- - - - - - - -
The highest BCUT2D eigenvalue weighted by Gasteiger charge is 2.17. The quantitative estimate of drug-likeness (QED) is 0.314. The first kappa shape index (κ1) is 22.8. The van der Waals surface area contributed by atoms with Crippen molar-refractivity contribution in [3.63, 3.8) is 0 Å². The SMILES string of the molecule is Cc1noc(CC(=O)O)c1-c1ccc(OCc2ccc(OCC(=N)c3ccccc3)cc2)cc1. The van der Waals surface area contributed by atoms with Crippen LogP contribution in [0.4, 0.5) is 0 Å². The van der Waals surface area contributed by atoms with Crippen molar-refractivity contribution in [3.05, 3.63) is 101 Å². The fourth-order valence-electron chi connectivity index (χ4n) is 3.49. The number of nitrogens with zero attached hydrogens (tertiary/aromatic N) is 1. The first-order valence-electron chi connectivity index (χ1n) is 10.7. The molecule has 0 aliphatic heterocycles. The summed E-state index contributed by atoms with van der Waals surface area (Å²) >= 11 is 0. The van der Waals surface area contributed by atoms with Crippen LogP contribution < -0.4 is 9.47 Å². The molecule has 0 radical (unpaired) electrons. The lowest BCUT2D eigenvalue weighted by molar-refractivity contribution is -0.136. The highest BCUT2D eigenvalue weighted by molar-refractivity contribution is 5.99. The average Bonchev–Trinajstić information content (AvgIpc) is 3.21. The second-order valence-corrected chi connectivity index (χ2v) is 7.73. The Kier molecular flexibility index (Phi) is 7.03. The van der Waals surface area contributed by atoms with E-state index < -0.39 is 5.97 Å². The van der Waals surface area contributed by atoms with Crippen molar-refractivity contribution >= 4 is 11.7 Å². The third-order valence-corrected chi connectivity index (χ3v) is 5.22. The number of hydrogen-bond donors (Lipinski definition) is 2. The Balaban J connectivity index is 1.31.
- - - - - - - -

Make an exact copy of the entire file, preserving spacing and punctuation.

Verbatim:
The highest BCUT2D eigenvalue weighted by Gasteiger charge is 2.17. The quantitative estimate of drug-likeness (QED) is 0.314. The first kappa shape index (κ1) is 22.8. The van der Waals surface area contributed by atoms with Crippen molar-refractivity contribution in [3.63, 3.8) is 0 Å². The SMILES string of the molecule is Cc1noc(CC(=O)O)c1-c1ccc(OCc2ccc(OCC(=N)c3ccccc3)cc2)cc1. The van der Waals surface area contributed by atoms with Crippen LogP contribution in [0.4, 0.5) is 0 Å². The van der Waals surface area contributed by atoms with Crippen molar-refractivity contribution in [3.05, 3.63) is 101 Å². The fourth-order valence-electron chi connectivity index (χ4n) is 3.49. The number of nitrogens with zero attached hydrogens (tertiary/aromatic N) is 1. The first-order valence-electron chi connectivity index (χ1n) is 10.7. The molecule has 0 aliphatic heterocycles. The summed E-state index contributed by atoms with van der Waals surface area (Å²) >= 11 is 0. The van der Waals surface area contributed by atoms with Crippen LogP contribution < -0.4 is 9.47 Å². The molecule has 0 radical (unpaired) electrons. The lowest BCUT2D eigenvalue weighted by molar-refractivity contribution is -0.136. The highest BCUT2D eigenvalue weighted by molar-refractivity contribution is 5.99. The average Bonchev–Trinajstić information content (AvgIpc) is 3.21. The second-order valence-corrected chi connectivity index (χ2v) is 7.73. The Kier molecular flexibility index (Phi) is 7.03. The van der Waals surface area contributed by atoms with E-state index < -0.39 is 5.97 Å². The van der Waals surface area contributed by atoms with Crippen molar-refractivity contribution >= 4 is 11.7 Å². The third-order valence-corrected chi connectivity index (χ3v) is 5.22. The number of hydrogen-bond donors (Lipinski definition) is 2. The Balaban J connectivity index is 1.31.